Barnes and Noble NOOK eBook Reader (WiFi only) [ Black & White ]

Choose an eBook using the beautiful color touch screen, then watch it appear instantly on the E Ink display, where text appears as crisp as a printed page with your Barnes Noble Nook 1st Edition 2GG – White Ebook Reader. The 16-level gray scale display offers great contrast with no glare or backlight. Share favorite eBooks with your friends or family. Most eBooks can be lent for up to 14 days at a time. Just choose the eBook you want to share and send it to your friend’s nook, computer, or handheld device enabled with the eReader software.

Product Features

  • Connect using WiFi and FREE WiFi at any AT&T hotspot
  • Over 1 million titles – holds 1500 books
  • Readable in sunlight
  • Download books in seconds
  • Barnes and Noble brand new ebook reader-NOOK

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3 Responses to Barnes and Noble NOOK eBook Reader (WiFi only) [ Black & White ]

  1. 5 Stars plus 5 more I went from the Sony Reader Pocket Edition (which I really did like) to the Nook after the Wifi only version came out and I do not regret the move. I love everything about the Nook and BN reader store. The Nook is bigger than the Sony Pocket Reader and after reading the Nook for awhile – I just could not go back to reading something on the Pocket Reader. I like the fact that you can enlarge the print up to extra extra large and choose between several font styles. I like the clock at the top of the reader so now I don’t have to waste my morning reading time on the porch by constantly running in to check the clock in the kitchen to see when I need to get ready for work. I like the fact that you can look at the covers of the books when you want to pick out what you want to read next. I like that you can add so much extra space to your device (the Pocket reader only accepted 150 books before freezing and acting up). I really like the fact that you can preorder ebooks which will just download to your device when they are available. I like the fact that the power cord is $14.99 so I can buy extra (one for home, one for work) – where Sony Reader’s power cord was almost $30.00. I like the fact that I can install my own new battery when the time comes and not have to send my reader off to have it done for me. I like the fact that if there are any questions about the Nook, I just have to go to a nearby B&N and get the help I need instead of wasting time with emails only to receive vague answers from the techs. All in all I think this is a wonderful device – exactly what I wanted. I usually read about three to four books a week and being able to carry my whole library with me is great! I would definitely recommend this product.

  2. Jones "itimbuktu"

    Terrific eReader I’ve had my Nook for about 2 weeks and love it. Before I purchased it, I spent weeks researching the differences between the Barnes and Noble Nook and the Kindle and other ereaders. I chose the Nook because I can read .epub format books on it; something you cannot do on the Kindle. The Kindle only supports .pdf files and ebooks in the proprietary Amazon.com format. That severely limits the number and type of ebooks you can read.With the Nook, I have borrowed free ebooks from my local library and within minutes downloaded them to my computer and then transferred them to my Nook. AWESOME! In addition, unlike the Kindle, I can read free ebooks available from Google.The only thing I don’t like about the Nook and the Kindle is that neither one of them has a back-lit screen so, at night or in the dark, you have to have alternative ample light. So I either turn on a lamp or use the small, clip-on light I bought at the local RiteAid for about $10. It works just fine.So far, I have had no problems navigating my ebooks; everything works smoothly and the pages turn quickly. I’m enjoying the convenience of being able to travel with 30 books and audio-books at a time. I also have some music loaded on my Nook so I can listed to it while I read. Lastly, I’m glad I bought a case for it because I pretty much take it every place I go so the hard case prevents the screen from getting scratched or broken.I’m very happy with my purchase.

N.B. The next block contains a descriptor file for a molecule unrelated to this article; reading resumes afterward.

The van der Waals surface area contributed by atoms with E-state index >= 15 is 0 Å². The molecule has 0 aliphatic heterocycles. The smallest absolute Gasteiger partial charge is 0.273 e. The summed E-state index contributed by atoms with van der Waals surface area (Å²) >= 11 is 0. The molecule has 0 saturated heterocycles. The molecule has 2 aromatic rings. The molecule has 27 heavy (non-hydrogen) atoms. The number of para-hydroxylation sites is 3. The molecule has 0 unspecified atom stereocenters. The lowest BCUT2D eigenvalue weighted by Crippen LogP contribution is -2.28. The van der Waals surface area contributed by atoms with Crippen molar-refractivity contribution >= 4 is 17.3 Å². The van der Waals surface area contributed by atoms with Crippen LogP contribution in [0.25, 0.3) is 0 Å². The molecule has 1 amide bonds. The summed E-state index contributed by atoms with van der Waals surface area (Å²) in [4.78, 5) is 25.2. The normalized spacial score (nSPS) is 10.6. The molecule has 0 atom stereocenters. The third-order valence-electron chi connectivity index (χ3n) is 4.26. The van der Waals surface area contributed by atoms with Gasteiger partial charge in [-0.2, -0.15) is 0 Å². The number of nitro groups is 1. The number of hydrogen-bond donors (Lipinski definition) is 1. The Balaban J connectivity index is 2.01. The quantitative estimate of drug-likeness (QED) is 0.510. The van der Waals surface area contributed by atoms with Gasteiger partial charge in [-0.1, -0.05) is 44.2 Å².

3. Robert Munoz "riverstone"

    nook wifi is it a worthy e-reader? I think so! I have been an Amazon fan for a long time. My first attempt at owning a Kindle resulted in two failing devices for which I eventually obtained a refund.My birthday is today; my brother asked me what I wanted two weeks ago and I told him the Kindle. Unfortunately at that precise moment Amazon was right in the middle of rolling out the new Wi-Fi only Kindle and all models were unavailable. So, I went for the barnes & noble nook Wi-Fi only.Considering my previous experience with the Kindle, I tried not to get too excited. I went on the net to read reviews of the nook and was fearful. I read that it was buggy, that it lagged when you changed pages, that the touch interface was not all that responsive.All of this was wrong; the page turns are quick and do not interrupt the flow of reading. The touch interface is very nice and I like seeing my book covers in color. When you choose the Cover Flow, your books slide by with the touch of a finger and you simply tap on the book you want to read at that moment. This was surprisingly helpful when I went to make purchases on the B&N Store. I know you don’t judge a book by its cover, but how many times has a nice colorful packaging led me to a book I wanted to read, uhm; many times. I was really intrigued with the “swipe” page turn that you used the touch screen for, however this did not seem to function correctly on the store model or on my own nook. Strangely, after a period of time, it now works perfectly. A representative told me it simply had to adapt to my touch…I don’t know how much I trust that statement, however when she turned a page on the display nook it responded to her very well. (Perhaps it was a learning curve?)Side-loading documents: Wow, if you have any epub or pdf documents all you have to do is side load them and voila. I do recommend a free program called Calibre, which organizes your books, helps you edit the tags, add a color cover, or convert to epub. Pdf is not very easy to read on the nook, but if you convert to epub it goes smoothly, unless there are alot of photos or images, which lessens the accuracy of the conversion. Calibre has even converted files like, Word-Doc, Html, Palm, etc. Calibre will let you pick and choose books to upload to the nook directly from the program; in other words it ‘sees’ the nook.Drawbacks to the nook: The battery life, that nifty little color touch screen eats the battery power like mad. B&N claim that you get 10 days, cut that in half. I do not know if this is because I use the touch screen to do my page turns or not,(the other option being the side buttons) but I am leaning toward, maybe? LCD screens notoriously use power; but using the page turn function does not require the back-light to be on, so I am not sure how it is eating up the battery so badly. It is honestly not that much of a problem for me. I am around my computer so much that it is unlikely a day will go by without it being attached to the CPU or an outlet next to my bed. I have gone almost four days with not re-charging; and I could see that little power icon decrease at least to slightly more than half in that time.Oh – and that nifty little cover flow on the color screen. Don’t expect it to work for Your Documents. (There are two libraries, the B&N purchased books and your side-loaded books or documents.) Also there is no way to sort your documents to your specification so you either sort by author, title, or the date you loaded them, very annoying if you build up a nice library; which is highly likely considering you can add an SD card to your nook and increase memory to 16 maybe 32 gigabytes. Speaking of which with that ability to increase memory, it would have been nice if the MP3 Player interface were a little more sophisticated. An interesting ability is to play an unabridged audio-book and read the book at the same time. I am not sure who would do that, but then again I understand spoken Spanish more than I am capable of reading it. This might be useful to me in that area, if I can find the matching audio-book/ Spanish-book. (Nuance in foreign language is often lost in English translation.)Never having owned a functioning 3G eBook-reader, I never really missed it with my home Wi-Fi. I have discovered several places close to where I “haunt” which have AT&T free to my nook. I already have a huge collection of books lined up for me to read… so feeling a “need” for the 3G seems unlikely. I have always done this, collected books that line up, ready for me to read. (By the way… the in store B&N Wi-Fi connection has s*cked at every B&N store I have been to. Amazingly Border’s free Wi-fi worked better, I just couldn’t buy through the B&N store. I had to go to my smart phone, buy the book, and it uploaded.)So how do I feel about my nook; I absolutely love it! To be fair however, had I received a functioning Kindle, I would have felt the…